Ohio State is in a better position to utilize Guiton's distribution skills with the increased presence of wide receivers and tailbacks who can make plays once they have the football in their hands. Ohio State has four players they currently rely upon. In the receiving corps, Corey Brown and Devin Smith remain the Buckeyes' top two receivers. Both are primarily relied upon for their top trait – Brown in the 10-15 yard range and Smith over the top – but both have become more versatile, evidenced by Brown’s first touchdown catch against Cal.

In the backfield the Buckeyes rely upon Hall and Wilson. Hall perhaps lacks top end speed. But he combines quickness with great vision. He is thus able to make one cut and hit the correct hole on quick hitting inside zone, get to the second level, make a guy miss and fall forward. This led to a high running back success ratio.

Wilson is quickly living up to his pre-season hype. He offers the Buckeyes another dimension attacking the edge. It is still somewhat obvious that when Wilson is in the game he is going to get the football. The hope is that eventually OSU's uses him on more constraint plays, such as jet sweep away from inside zone action. The Buckeye offense will benefit if Wilson can become more a factor form the slot. Nonetheless he is clearly a player that the Buckeyes must get the football.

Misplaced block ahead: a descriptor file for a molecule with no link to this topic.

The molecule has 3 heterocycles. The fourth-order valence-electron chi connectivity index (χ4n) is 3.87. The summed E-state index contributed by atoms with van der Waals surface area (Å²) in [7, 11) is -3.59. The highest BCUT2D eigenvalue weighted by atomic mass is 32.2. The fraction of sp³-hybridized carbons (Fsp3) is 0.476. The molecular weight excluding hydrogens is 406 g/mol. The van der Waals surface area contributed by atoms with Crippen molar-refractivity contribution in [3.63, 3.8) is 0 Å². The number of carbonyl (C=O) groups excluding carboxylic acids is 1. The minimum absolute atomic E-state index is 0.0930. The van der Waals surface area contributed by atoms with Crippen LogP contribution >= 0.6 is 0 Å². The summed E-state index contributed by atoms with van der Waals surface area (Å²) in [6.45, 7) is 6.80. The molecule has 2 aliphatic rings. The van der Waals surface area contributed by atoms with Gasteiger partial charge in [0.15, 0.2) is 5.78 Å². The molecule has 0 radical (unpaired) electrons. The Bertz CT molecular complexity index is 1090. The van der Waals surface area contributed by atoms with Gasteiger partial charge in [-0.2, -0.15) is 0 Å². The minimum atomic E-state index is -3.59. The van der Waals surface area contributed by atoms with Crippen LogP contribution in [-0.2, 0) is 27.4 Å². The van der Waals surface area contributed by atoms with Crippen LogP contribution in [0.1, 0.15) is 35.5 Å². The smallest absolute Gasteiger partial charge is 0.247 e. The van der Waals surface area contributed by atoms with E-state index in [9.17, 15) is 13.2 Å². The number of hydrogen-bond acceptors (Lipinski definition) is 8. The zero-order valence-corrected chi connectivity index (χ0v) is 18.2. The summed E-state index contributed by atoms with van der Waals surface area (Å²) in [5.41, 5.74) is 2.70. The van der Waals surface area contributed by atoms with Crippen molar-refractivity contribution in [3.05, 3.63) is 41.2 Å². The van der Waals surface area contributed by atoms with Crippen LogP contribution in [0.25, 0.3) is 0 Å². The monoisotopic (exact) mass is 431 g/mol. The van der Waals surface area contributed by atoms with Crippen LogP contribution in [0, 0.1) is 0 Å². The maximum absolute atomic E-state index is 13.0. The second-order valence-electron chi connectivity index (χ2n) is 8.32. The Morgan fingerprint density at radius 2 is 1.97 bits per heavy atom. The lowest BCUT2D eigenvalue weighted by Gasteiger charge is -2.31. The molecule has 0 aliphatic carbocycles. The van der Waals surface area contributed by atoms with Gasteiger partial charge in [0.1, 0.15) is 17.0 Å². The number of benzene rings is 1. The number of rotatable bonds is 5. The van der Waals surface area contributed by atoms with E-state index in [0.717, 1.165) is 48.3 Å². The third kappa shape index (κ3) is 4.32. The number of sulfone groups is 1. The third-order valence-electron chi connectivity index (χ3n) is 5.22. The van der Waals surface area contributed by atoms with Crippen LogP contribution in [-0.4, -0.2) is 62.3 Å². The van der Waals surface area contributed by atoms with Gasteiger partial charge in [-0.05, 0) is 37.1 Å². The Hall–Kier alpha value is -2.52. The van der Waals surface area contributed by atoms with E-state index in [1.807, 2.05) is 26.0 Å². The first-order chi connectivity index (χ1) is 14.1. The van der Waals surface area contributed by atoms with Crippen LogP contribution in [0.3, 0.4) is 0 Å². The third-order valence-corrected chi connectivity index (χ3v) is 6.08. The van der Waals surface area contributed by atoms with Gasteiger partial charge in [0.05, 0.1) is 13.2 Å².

Remember Us?

Meyer and staff now have the luxury of working their two primary play makers from 2012, Braxton Miller (assuming he is healthy) and Carlos Hyde back into the fold.

Miller has yet to play at full speed this year. He was consciously held back against Buffalo and have since been out with an MCL sprain. Guiton's ability to step in as a back-up has been exemplary, and his ability to run read option exceeds Miller's. As Meyer indicated, Guiton has earned playing time, perhaps on particular series to utilize option plays. But the Buckeye offense needs Miller to reach its potential. This is not only because of the threat Miller provides as a runner, but also his ability to operate Ohio State's entire passing game. 

Mixing Hall and Hyde is a more difficult question. Hall can play some in the slot but he is too good to not play tailback. Why would you move someone who just rushed for nearly 170 yards to a position he has never played before, in the process displacing wide receivers who are playing well?

The more likely solution is what the Buckeyes did last year against Michigan State in the brief half that Hall and Hyde were both available. Look for the two to split series, with Wilson continuing to play situationally to attack the edge.